It was clear that you said it, but its not clear what it *means.*
In my experience most demands for cultural rights are not made by outsiders as Appiah would have us believe, but are demands that come directly from the affected communities themselves. In fact, these demands are often part of the very attempt to define what is meant by “community.” The reason that it is difficult to define cultural rights too broadly is that each and every community comes to define itself quite differently. But it is absurd to assume that cultural rights somehow limit individual choice. Culture is the framework within which individual choices are made – or even what it means to be an individual.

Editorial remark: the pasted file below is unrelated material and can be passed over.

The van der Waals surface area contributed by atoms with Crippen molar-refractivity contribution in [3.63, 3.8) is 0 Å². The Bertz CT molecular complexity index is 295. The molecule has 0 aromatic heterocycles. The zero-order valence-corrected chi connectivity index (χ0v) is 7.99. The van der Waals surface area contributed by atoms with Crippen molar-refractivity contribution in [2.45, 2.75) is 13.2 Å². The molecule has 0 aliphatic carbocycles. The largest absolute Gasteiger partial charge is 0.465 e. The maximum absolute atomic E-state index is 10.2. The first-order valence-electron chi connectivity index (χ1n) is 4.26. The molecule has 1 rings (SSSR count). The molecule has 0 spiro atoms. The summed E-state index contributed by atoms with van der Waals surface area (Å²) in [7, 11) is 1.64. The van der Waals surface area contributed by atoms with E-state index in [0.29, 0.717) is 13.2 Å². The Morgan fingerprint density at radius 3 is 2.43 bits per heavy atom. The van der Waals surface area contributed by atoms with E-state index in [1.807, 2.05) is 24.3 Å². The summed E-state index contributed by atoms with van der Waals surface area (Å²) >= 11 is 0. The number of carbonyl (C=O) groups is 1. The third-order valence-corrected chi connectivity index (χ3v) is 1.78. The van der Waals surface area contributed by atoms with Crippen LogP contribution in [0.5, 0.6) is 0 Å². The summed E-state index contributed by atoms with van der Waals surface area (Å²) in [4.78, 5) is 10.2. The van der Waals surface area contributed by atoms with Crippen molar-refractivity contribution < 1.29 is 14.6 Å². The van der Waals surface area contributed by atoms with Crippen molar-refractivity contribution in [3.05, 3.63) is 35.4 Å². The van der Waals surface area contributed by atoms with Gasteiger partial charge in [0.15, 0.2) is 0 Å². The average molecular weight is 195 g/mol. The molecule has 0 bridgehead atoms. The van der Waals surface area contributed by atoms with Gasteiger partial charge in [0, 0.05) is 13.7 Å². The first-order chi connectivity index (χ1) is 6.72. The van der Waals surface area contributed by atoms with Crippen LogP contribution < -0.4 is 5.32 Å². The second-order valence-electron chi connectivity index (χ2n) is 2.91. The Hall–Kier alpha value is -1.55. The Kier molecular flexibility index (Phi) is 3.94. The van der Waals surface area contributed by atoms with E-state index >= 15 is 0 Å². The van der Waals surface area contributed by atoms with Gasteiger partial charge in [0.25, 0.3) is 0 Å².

“In my experience most demands for cultural rights are not made by outsiders as Appiah would have us believe, but are demands that come directly from the affected communities themselves.”
But its important not to think that just because the demand arose from within the community, it adequately represents the collective will of the community. In that regard, this sentence is somewhat telling:
“In fact, these demands are often part of the very attempt to define what is meant by “community.”
Right. I’m none too thrilled by those sorts of attempts. They generally function by drawing lines through the community, and casting out everyone on the “wrong” side.
“But it is absurd to assume that cultural rights somehow limit individual choice.”
But if cultural rights often arise out of an effort at preserving the old power structures within a culture, and those power structures limited individual choice, the assumption isn’t so absurd.
Then Patrick said: